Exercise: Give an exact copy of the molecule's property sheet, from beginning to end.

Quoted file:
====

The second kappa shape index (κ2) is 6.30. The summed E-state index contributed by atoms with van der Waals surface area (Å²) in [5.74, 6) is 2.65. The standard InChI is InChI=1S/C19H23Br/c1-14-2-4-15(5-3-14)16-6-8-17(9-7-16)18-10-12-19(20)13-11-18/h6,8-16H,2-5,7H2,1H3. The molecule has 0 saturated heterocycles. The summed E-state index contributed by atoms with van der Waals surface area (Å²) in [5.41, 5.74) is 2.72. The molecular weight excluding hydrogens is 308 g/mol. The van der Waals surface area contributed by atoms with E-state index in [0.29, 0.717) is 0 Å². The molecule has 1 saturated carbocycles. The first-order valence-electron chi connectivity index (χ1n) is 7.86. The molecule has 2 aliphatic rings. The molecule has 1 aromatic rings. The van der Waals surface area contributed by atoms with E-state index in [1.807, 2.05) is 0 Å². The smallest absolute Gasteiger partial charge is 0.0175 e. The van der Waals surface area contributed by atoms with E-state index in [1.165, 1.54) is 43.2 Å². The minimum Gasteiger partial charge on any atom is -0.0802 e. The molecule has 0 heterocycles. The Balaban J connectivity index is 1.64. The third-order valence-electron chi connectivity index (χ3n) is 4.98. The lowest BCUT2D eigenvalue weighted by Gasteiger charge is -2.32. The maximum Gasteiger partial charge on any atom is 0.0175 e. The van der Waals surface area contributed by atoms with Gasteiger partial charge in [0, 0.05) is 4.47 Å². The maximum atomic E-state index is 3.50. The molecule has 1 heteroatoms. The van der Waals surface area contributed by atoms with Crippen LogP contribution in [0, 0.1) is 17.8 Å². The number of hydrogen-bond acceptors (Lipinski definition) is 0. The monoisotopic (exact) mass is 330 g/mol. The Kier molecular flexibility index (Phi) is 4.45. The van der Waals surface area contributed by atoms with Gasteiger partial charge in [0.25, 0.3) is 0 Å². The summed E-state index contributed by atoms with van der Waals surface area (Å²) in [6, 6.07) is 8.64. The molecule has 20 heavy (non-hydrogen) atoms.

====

The second kappa shape index (κ2) is 6.30. The summed E-state index contributed by atoms with van der Waals surface area (Å²) in [5.74, 6) is 2.65. The standard InChI is InChI=1S/C19H23Br/c1-14-2-4-15(5-3-14)16-6-8-17(9-7-16)18-10-12-19(20)13-11-18/h6,8-16H,2-5,7H2,1H3. The molecule has 0 saturated heterocycles. The summed E-state index contributed by atoms with van der Waals surface area (Å²) in [5.41, 5.74) is 2.72. The molecular weight excluding hydrogens is 308 g/mol. The van der Waals surface area contributed by atoms with E-state index in [0.29, 0.717) is 0 Å². The molecule has 1 saturated carbocycles. The first-order valence-electron chi connectivity index (χ1n) is 7.86. The molecule has 2 aliphatic rings. The molecule has 1 aromatic rings. The van der Waals surface area contributed by atoms with E-state index in [1.807, 2.05) is 0 Å². The smallest absolute Gasteiger partial charge is 0.0175 e. The van der Waals surface area contributed by atoms with E-state index in [1.165, 1.54) is 43.2 Å². The minimum Gasteiger partial charge on any atom is -0.0802 e. The molecule has 0 heterocycles. The Balaban J connectivity index is 1.64. The third-order valence-electron chi connectivity index (χ3n) is 4.98. The lowest BCUT2D eigenvalue weighted by Gasteiger charge is -2.32. The maximum Gasteiger partial charge on any atom is 0.0175 e. The van der Waals surface area contributed by atoms with Gasteiger partial charge in [0, 0.05) is 4.47 Å². The maximum atomic E-state index is 3.50. The molecule has 1 heteroatoms. The van der Waals surface area contributed by atoms with Crippen LogP contribution in [0, 0.1) is 17.8 Å². The number of hydrogen-bond acceptors (Lipinski definition) is 0. The monoisotopic (exact) mass is 330 g/mol. The Kier molecular flexibility index (Phi) is 4.45. The van der Waals surface area contributed by atoms with Gasteiger partial charge in [0.25, 0.3) is 0 Å². The summed E-state index contributed by atoms with van der Waals surface area (Å²) in [6, 6.07) is 8.64. The molecule has 20 heavy (non-hydrogen) atoms.